Avoiding HTTP/3 (for a while) as a pragmatic default
I imagine that you've heard of HTTP/3 by now; as Wikipedia describes it, it's "the third major version of the Hypertext Transfer Protocol used to exchange information on the World Wide Web". I'm generally a quiet enthusiast of adopting new HTTP things when we can (we've been reasonably prompt to add HTTP/2 to our Apache web servers when it was possible), but with HTTP/3 I think we're likely to take a much more cautious and slow approach even once HTTP/3 support is available for Apache. This is because HTTP/3 is unlike previous versions in one important way.
One of the unusual things about HTTP/3 is that it doesn't use TCP but instead a new network transport protocol, QUIC, and QUIC operates over UDP. Operating over UDP instead of TCP has a number of consequences; for example, firewalls need adjustments to let 'QUIC' traffic through and the path your QUIC traffic takes may be different than your TCP HTTP traffic. All of this creates many opportunities for different things to happen with HTTP/3 requests than with your TCP HTTP requests. Some of these different things will be one version working and the other not, and since HTTP/3 is the newer and less common version, it's the version most likely to not work.
We're not a large group of people, and we don't have a big environment where we have a lot of visibility into how traffic moves through the broad Internet. If there is a HTTP/3 specific networking issue between our web servers and people making requests to them, it's going to be basically opaque to us, especially if people reporting problems can't even see whether or not they're using HTTP/3 (which they probably can't; you have to go well out of your way to see this in Firefox, for example). With limited people and limited resources to debug problems, the conservative approach is to avoid having them entirely by not offering HTTP/3 in its relatively early days.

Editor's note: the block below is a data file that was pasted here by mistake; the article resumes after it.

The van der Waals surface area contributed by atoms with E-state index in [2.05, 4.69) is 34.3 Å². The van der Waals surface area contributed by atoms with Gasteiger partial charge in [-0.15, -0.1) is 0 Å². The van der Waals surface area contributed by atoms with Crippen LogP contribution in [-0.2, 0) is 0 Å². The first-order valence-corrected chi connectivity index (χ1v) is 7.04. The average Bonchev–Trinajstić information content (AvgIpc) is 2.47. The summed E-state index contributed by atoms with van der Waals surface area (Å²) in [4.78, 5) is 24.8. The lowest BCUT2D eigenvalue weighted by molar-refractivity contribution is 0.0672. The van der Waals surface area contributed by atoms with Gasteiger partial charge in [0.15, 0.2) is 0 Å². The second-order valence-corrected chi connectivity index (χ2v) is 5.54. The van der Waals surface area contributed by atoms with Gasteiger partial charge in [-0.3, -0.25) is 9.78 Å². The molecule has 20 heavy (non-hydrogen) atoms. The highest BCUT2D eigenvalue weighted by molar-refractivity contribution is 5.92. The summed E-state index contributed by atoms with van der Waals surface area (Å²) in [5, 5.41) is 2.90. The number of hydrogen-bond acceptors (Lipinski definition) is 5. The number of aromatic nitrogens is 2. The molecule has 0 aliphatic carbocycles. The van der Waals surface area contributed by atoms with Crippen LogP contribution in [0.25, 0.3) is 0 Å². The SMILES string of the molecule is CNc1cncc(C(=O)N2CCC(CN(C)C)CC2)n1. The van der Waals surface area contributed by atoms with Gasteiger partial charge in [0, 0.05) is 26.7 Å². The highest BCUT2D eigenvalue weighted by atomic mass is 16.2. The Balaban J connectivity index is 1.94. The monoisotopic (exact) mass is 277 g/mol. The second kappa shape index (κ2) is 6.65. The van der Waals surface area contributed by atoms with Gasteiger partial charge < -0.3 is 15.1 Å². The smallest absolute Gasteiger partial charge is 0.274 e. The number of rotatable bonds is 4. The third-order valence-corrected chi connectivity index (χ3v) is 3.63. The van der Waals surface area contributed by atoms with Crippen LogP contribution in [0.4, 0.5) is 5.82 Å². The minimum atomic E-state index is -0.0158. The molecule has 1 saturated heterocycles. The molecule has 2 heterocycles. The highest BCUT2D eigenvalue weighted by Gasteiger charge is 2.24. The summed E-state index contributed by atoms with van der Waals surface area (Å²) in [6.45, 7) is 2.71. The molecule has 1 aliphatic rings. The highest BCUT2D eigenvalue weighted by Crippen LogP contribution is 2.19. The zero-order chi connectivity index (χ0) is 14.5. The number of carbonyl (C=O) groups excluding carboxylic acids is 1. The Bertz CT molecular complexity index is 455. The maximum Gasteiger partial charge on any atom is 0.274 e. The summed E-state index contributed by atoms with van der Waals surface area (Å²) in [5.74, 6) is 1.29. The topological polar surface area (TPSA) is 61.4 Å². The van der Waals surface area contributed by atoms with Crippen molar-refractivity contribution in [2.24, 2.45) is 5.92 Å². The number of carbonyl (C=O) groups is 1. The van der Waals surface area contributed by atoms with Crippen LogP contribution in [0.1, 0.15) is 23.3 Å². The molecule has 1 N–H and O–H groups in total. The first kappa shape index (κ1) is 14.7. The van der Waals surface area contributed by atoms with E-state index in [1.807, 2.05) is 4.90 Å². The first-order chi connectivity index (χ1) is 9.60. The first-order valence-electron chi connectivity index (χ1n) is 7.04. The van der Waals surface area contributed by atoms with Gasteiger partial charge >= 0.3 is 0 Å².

How long will it take for HTTP/3 to be reliable for random people in random network environments (including reliably and detectably not working)? I don't know, but I certainly don't expect it to happen right away once HTTP/3 becomes available for Apache and other common web servers.
(I'm also uncertain about how much HTTP/3 usage there is among the big players like Google, Cloudflare, and so on. They matter because they have the resources to spot and track problems specific to HTTP/3, and to get network path problems resolved. If you can't reach us because of something in your ISP, we have a problem; if you can't reach GMail for the same reason, your ISP has a problem.)
PS: All of this is of course academic until Ubuntu's version of Apache supports HTTP/3. We're quite unlikely to switch web servers to get HTTP/3, even if Apache takes much longer than other web servers to add support.